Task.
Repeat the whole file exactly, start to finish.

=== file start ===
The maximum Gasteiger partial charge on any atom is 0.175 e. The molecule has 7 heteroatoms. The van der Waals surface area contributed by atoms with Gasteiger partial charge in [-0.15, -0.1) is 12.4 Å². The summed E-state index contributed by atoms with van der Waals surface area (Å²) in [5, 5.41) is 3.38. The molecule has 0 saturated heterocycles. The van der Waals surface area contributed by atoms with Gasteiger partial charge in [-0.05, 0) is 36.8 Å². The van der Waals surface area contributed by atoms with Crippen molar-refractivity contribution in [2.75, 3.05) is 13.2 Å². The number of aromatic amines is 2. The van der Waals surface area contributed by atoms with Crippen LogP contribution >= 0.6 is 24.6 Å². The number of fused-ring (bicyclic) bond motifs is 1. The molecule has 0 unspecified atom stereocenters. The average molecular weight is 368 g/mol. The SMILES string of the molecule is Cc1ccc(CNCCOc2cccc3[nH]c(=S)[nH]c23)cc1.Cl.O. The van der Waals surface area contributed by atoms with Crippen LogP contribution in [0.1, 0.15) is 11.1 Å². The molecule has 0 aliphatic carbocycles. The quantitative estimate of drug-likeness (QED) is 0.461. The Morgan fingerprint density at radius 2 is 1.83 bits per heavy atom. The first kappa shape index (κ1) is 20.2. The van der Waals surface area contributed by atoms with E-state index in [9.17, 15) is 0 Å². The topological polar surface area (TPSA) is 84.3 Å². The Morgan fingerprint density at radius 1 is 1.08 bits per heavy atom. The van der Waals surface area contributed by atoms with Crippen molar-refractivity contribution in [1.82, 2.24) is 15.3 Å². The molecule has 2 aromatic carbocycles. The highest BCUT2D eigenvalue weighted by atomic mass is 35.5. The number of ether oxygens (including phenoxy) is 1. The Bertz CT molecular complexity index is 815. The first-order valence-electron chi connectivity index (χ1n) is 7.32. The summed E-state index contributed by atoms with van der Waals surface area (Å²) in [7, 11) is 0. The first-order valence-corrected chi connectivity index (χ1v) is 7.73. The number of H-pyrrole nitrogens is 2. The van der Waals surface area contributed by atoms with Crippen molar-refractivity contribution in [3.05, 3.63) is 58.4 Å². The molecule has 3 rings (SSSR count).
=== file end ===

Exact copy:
The maximum Gasteiger partial charge on any atom is 0.175 e. The molecule has 7 heteroatoms. The van der Waals surface area contributed by atoms with Gasteiger partial charge in [-0.15, -0.1) is 12.4 Å². The summed E-state index contributed by atoms with van der Waals surface area (Å²) in [5, 5.41) is 3.38. The molecule has 0 saturated heterocycles. The van der Waals surface area contributed by atoms with Gasteiger partial charge in [-0.05, 0) is 36.8 Å². The van der Waals surface area contributed by atoms with Crippen molar-refractivity contribution in [2.75, 3.05) is 13.2 Å². The number of aromatic amines is 2. The van der Waals surface area contributed by atoms with Crippen LogP contribution >= 0.6 is 24.6 Å². The number of fused-ring (bicyclic) bond motifs is 1. The molecule has 0 unspecified atom stereocenters. The average molecular weight is 368 g/mol. The SMILES string of the molecule is Cc1ccc(CNCCOc2cccc3[nH]c(=S)[nH]c23)cc1.Cl.O. The van der Waals surface area contributed by atoms with Crippen LogP contribution in [0.1, 0.15) is 11.1 Å². The molecule has 0 aliphatic carbocycles. The quantitative estimate of drug-likeness (QED) is 0.461. The Morgan fingerprint density at radius 2 is 1.83 bits per heavy atom. The first kappa shape index (κ1) is 20.2. The van der Waals surface area contributed by atoms with E-state index in [9.17, 15) is 0 Å². The topological polar surface area (TPSA) is 84.3 Å². The Morgan fingerprint density at radius 1 is 1.08 bits per heavy atom. The van der Waals surface area contributed by atoms with Crippen molar-refractivity contribution in [1.82, 2.24) is 15.3 Å². The molecule has 2 aromatic carbocycles. The highest BCUT2D eigenvalue weighted by atomic mass is 35.5. The number of ether oxygens (including phenoxy) is 1. The Bertz CT molecular complexity index is 815. The first-order valence-electron chi connectivity index (χ1n) is 7.32. The summed E-state index contributed by atoms with van der Waals surface area (Å²) in [7, 11) is 0. The first-order valence-corrected chi connectivity index (χ1v) is 7.73. The number of H-pyrrole nitrogens is 2. The van der Waals surface area contributed by atoms with Crippen molar-refractivity contribution in [3.05, 3.63) is 58.4 Å². The molecule has 3 rings (SSSR count).